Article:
The language surrounding credits and adjustments for delayed benefit receipt confuses even financial advisers. It derives from a long history in which delayed benefit receipt was defined by an earnings test that took back Social Security benefits as beneficiaries earned more. Congress removed the earnings test for those past the FRA, but as the FRA increases toward age 67 for those born in 1960 and later, more older workers are quickly becoming subject to it and fewer for the delayed retirement credit.

A variation on a historically much stricter earnings test remains for those retiring between age 62 and the FRA. In essence, in 2020, Social Security is reducing benefits by one-half of earnings above $18,240 for beneficiaries between age 62 and the FRA, although a different formula applies to the year when the FRA is reached. But benefits lost in those early years are offset by a little more than 7 percent per year increase in later payments.

The point to remember is that those between age 62 and the FRA essentially are often forced to take something similar to a delayed retirement credit. The amounts involved are fixed by an earnings-related formula, not their financial needs. One survey found three out of five respondents incorrectly viewed the earnings test as a permanent tax on work, so it also deters work, especially for those in their early 60s.

Getting $.07 or $.08 every year of remaining life on every $1.00 deposited, plus an inflation adjustment, is a great annuity rate for those with average or better life expectancies, better than anything available in the private market, especially now that the Federal Reserve has cut interest rates to nearly zero. The main losers in the mandated system are those younger than the FRA with chronic health problems that would lead to an early death; they would be better off not purchasing an annuity.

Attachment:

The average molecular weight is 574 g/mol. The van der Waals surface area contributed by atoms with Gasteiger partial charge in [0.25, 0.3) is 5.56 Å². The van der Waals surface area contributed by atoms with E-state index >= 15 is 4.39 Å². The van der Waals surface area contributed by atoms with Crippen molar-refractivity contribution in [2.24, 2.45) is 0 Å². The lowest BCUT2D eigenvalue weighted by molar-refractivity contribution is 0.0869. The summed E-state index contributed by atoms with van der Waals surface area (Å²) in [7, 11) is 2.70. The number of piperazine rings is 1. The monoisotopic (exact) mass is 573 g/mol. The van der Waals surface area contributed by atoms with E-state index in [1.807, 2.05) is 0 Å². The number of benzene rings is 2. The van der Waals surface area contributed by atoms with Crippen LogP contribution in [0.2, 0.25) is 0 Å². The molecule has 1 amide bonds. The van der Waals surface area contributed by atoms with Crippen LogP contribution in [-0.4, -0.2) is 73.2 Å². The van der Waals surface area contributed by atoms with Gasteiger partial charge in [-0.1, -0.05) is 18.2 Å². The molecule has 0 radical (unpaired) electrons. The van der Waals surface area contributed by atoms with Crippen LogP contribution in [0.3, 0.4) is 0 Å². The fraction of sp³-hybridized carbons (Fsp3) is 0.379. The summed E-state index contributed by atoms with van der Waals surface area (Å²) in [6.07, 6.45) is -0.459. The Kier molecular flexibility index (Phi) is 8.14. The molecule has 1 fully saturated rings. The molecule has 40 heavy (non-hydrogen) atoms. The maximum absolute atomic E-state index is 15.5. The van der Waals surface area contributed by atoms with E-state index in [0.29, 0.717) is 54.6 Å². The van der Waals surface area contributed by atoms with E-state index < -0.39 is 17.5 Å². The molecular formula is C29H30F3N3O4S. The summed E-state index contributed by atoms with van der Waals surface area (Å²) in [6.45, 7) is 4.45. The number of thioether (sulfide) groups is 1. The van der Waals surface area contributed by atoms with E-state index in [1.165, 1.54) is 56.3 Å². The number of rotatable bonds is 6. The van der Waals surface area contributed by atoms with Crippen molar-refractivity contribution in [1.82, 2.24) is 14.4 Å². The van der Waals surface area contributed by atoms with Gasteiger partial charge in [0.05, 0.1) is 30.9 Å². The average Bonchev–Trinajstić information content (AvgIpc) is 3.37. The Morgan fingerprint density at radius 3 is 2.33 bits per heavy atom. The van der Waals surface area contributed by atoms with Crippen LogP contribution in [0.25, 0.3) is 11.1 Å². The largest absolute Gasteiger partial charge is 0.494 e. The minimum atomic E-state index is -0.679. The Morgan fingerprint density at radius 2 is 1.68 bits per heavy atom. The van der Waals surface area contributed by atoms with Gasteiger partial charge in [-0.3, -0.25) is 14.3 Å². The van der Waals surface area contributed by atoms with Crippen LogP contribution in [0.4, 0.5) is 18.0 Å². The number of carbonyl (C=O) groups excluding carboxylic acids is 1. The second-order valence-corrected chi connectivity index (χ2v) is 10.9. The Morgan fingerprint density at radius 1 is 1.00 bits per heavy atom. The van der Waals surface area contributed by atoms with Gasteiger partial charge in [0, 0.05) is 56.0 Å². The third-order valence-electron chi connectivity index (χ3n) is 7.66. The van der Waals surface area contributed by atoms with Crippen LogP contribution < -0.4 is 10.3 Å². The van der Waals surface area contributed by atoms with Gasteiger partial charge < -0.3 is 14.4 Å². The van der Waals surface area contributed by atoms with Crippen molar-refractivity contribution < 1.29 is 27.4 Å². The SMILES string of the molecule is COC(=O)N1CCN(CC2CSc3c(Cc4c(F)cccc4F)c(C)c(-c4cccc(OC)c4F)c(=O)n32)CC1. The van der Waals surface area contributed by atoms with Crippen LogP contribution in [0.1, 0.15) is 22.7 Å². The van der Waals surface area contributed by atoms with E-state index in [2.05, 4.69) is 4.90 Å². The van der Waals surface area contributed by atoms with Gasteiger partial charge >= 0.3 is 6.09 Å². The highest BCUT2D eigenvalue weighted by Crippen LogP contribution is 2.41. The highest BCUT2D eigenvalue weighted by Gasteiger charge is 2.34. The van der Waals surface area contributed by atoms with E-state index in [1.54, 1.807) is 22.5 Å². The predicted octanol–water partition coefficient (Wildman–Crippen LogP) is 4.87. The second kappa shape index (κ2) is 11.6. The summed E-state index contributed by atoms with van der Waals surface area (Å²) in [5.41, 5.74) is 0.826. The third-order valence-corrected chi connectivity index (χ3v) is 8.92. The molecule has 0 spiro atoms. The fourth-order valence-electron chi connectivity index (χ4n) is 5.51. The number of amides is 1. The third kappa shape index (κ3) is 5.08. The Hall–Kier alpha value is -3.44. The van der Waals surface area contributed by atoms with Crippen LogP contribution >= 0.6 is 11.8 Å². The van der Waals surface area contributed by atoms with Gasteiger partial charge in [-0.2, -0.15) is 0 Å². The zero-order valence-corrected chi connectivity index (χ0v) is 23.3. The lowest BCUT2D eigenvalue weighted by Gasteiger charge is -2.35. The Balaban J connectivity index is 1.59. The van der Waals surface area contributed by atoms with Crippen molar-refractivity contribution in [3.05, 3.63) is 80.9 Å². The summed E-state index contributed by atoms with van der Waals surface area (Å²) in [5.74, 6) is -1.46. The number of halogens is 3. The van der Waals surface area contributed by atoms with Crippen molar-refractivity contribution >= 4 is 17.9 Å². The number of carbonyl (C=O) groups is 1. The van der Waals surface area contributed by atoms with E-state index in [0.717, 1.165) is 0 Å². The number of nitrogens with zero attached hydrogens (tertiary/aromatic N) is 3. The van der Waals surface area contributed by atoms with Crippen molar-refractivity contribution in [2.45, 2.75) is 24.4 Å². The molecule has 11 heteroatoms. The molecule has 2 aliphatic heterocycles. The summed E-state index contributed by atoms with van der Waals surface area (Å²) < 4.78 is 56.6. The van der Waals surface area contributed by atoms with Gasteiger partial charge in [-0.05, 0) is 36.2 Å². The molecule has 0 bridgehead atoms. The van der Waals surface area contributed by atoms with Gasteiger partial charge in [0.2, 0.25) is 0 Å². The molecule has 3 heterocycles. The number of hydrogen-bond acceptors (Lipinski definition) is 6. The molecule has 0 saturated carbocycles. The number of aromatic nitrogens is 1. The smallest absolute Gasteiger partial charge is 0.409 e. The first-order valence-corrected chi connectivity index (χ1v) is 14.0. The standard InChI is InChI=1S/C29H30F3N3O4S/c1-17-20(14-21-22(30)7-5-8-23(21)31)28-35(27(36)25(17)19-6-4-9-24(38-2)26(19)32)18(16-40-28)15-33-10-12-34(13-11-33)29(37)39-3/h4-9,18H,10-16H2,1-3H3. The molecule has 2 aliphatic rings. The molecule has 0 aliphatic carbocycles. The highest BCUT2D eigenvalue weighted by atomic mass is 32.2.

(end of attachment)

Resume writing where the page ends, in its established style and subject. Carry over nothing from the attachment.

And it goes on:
This simple reform would enable people to make adjustments according to their own financial needs in times of reduced income or unemployment and to buy the decent annuities the system offers over time and in variable amounts.

Although congressional action would be necessary to allow beneficiaries to take partial benefits before the FRA, the Social Security Administration needs no authority to clarify the existing opportunity to opt in and out for those older than the FRA. The sooner it can adapt, the sooner workers—including those forced to retire earlier than planned during economic downturns—can adapt according to their own needs and future opportunities.

As our population gets older, we are moving into a world where the worker-to-beneficiary ratio in Social Security falls from 4:1 in 1965 to 3:1 in 2010 to close to 2:1 in 2040. At the same time, older people recently have increased their rate of participation in the labor market, and their employment rate actually increased during the last recession (PDF).

Even if the COVID-19 crisis had not swelled the number of older workers and retirees in need of greater flexibility, Congress could make this convoluted system of actuarial adjustments salient and transparent for millions of current and future Social Security beneficiaries.


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Research Areas Aging and retirement
Tags COVID-19